…. The New York Times, citing White House officials, also stressed that DREAM Act kids aren’t the only ones who stand to benefit: White House officials said the new policy could help illegal immigrants with family members in the United States. The White House is interpreting “family” to include partners of lesbian, gay and bisexual people….

…. It’s an overdue breakthrough and a very encouraging development. It doesn’t remove the need for legislation … but it does largely remove the threat of deportation for those without criminal records and who pose no security threat.

Given how little we’ve seen to cheer about lately, this terrific news is most welcome.

Full post here


‘huntsman-bachmann in 2012!’ (seriously)

Ed Rodgers (former White House staffer to Ronald Reagan and George H.W. Bush): ….Jon Huntsman is an articulate, attractive, cerebral, urbane internationalist. He’s a proven conservative with a reassuring, moderate tone and a model family. His vast experience … clearly makes him qualified to be president.

In other words, he is “toast” in today’s Republican Party, and he has very little chance to be the 2012 nominee.

Elections are won in the center. The right ticket led by Huntsman could unify and motivate the party to believe it actually could replace President Obama and Vice President Biden with real conservatives.

The GOP, with its traditional approach to the nominating process, will never give former Utah governor Huntsman room to explain his participation in the Obama administration and nuanced issues, such as his position on immigration. He will never satisfy the most angry members of our party. And if he somehow managed to win the nomination, a third-party candidate could attack him from the right and almost guarantee Obama’s reelection.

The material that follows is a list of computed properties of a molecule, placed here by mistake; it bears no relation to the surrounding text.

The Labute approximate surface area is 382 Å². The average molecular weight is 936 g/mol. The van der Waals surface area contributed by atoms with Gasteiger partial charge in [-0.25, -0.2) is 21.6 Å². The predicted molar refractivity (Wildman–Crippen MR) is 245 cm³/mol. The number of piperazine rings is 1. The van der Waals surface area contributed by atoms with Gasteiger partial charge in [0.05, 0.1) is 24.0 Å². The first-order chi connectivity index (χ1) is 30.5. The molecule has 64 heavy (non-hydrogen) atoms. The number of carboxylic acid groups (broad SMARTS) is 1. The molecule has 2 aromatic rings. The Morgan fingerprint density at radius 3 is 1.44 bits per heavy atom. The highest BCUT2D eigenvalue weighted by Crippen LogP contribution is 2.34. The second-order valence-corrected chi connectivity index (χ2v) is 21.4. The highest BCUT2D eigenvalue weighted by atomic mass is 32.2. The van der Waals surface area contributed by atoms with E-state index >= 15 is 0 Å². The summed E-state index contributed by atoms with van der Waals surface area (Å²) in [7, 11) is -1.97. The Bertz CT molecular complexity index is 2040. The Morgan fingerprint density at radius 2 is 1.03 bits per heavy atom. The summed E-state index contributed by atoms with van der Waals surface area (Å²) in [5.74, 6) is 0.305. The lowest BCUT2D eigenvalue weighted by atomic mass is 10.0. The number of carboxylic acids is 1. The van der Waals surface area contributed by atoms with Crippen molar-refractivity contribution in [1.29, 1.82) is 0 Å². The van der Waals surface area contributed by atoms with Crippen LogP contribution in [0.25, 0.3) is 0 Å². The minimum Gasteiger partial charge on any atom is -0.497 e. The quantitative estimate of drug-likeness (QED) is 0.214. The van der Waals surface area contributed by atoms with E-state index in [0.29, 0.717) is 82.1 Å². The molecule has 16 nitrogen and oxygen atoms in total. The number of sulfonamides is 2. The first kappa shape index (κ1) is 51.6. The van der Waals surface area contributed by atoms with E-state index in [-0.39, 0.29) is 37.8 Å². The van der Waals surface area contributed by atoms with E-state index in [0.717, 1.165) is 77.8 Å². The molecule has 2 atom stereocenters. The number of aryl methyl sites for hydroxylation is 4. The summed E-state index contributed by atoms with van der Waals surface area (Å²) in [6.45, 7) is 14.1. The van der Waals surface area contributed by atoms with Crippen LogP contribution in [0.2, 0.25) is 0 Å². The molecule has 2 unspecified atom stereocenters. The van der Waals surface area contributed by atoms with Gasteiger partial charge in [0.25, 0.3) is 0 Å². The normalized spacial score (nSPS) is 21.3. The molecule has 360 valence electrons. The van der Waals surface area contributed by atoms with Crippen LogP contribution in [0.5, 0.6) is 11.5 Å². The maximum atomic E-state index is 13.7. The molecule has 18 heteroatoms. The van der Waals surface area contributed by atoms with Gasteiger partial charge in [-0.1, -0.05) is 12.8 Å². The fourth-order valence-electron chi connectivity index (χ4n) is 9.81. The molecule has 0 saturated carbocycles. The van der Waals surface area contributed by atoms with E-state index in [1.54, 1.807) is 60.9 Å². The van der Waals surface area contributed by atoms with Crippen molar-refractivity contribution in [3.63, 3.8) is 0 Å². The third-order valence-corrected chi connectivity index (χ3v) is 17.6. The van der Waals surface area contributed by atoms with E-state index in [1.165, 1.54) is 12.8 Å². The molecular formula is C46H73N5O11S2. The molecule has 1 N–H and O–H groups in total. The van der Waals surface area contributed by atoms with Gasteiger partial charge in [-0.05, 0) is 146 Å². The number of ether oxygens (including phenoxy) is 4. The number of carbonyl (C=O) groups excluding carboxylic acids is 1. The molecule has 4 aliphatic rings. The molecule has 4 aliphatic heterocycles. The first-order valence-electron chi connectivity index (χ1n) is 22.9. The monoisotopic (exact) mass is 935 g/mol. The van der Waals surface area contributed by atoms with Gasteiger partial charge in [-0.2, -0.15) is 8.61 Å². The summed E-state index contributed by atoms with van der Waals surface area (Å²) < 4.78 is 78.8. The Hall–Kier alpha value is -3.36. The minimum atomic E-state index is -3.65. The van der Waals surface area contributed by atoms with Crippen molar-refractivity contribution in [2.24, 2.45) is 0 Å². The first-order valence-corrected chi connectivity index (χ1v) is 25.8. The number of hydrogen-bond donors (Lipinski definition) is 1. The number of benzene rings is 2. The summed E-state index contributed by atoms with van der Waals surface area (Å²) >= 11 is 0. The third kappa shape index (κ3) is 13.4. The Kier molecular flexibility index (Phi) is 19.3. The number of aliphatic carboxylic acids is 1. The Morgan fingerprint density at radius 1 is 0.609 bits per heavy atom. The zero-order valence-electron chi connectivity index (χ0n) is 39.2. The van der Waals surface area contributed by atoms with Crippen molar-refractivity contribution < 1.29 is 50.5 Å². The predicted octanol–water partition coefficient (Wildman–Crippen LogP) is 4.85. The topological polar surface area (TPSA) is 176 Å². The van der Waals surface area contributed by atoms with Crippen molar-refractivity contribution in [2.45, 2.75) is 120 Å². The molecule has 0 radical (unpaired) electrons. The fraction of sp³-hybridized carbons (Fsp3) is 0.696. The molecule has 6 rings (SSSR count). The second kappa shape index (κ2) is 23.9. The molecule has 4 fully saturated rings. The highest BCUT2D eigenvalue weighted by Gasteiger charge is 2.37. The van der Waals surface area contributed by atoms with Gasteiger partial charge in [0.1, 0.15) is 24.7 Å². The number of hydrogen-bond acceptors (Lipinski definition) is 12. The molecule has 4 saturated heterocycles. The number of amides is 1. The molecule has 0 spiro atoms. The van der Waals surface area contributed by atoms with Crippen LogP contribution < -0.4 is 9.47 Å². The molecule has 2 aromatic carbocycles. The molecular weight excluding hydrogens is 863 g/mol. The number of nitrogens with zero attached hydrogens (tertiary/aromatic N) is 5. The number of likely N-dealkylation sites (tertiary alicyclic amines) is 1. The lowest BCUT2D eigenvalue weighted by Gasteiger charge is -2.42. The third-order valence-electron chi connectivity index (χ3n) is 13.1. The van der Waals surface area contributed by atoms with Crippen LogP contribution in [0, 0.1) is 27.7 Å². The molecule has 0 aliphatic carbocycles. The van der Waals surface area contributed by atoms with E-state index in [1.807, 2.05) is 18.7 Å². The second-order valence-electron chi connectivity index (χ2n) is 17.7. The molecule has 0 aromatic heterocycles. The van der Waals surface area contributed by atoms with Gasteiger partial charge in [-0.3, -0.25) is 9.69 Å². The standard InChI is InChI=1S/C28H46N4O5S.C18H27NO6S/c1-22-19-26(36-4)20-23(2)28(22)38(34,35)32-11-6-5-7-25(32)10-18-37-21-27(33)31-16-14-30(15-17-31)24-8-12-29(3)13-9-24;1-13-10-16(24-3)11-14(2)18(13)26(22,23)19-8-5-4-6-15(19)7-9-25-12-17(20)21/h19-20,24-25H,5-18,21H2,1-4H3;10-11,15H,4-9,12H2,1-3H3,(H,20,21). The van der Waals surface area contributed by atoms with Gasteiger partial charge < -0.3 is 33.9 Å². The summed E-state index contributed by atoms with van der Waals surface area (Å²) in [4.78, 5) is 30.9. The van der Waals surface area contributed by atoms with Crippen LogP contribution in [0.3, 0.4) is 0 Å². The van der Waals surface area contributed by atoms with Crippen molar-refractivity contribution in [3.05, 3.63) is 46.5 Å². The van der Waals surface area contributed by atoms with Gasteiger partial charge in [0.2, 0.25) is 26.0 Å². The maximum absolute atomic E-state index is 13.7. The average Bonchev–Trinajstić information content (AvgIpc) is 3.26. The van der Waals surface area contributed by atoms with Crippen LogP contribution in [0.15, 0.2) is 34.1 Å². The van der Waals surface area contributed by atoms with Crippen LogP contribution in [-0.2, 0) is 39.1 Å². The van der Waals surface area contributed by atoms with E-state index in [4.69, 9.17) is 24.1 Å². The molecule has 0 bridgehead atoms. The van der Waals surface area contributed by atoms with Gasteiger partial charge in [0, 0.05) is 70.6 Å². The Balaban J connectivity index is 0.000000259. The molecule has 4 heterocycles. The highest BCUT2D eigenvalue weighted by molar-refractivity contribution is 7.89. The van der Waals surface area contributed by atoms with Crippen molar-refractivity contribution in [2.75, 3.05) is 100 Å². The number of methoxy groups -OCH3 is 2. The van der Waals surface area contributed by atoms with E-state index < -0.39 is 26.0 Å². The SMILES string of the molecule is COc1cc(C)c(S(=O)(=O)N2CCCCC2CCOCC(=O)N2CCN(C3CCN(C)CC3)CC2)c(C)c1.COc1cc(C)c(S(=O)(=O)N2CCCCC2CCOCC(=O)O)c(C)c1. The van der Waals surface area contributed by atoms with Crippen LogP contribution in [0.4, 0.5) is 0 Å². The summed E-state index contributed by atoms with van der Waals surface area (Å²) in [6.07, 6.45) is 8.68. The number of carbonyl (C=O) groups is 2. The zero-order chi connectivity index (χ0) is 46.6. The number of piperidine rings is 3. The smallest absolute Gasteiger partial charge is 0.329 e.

….Michele Bachmann is a GOP leader to watch. She is a star in the party and bulletproof with our right wing. She is more thoughtful than she gets credit for. The Tea Party will follow her to the ends of the earth …. But she also has many glib, shallow positions … The left will be vicious and eager to Palinize Bachmann before she builds any momentum. Given her inexperience she will make her share of mistakes, and she is not yet credible as a commander in chief. :lol:

Huntsman and Bachmann should have a meeting of the minds and offer themselves as a Huntsman-led ticket … Think about it … Republicans need to do something radical … let’s try something different. Take the best team the party can offer and get it started early. Let’s give ourselves a chance. We can’t compete with the Obama team on its terms or on its preferred calendar.

Full article here (Washington Post)

Does Rodgers seriously believe Huntsman (pro-civil unions, worked for President Obama, etc, etc) can win the GOP nomination – considering what the GOP has become?!


broken dreams

Steve Benen: Less than two months ago, Sen. Dick Lugar (R) of Indiana was still touting his support for the DREAM Act … one of the strongest Republican supporters of the bill not only boasted about being a co-sponsor of the measure, but said he hoped it will actually pass this year.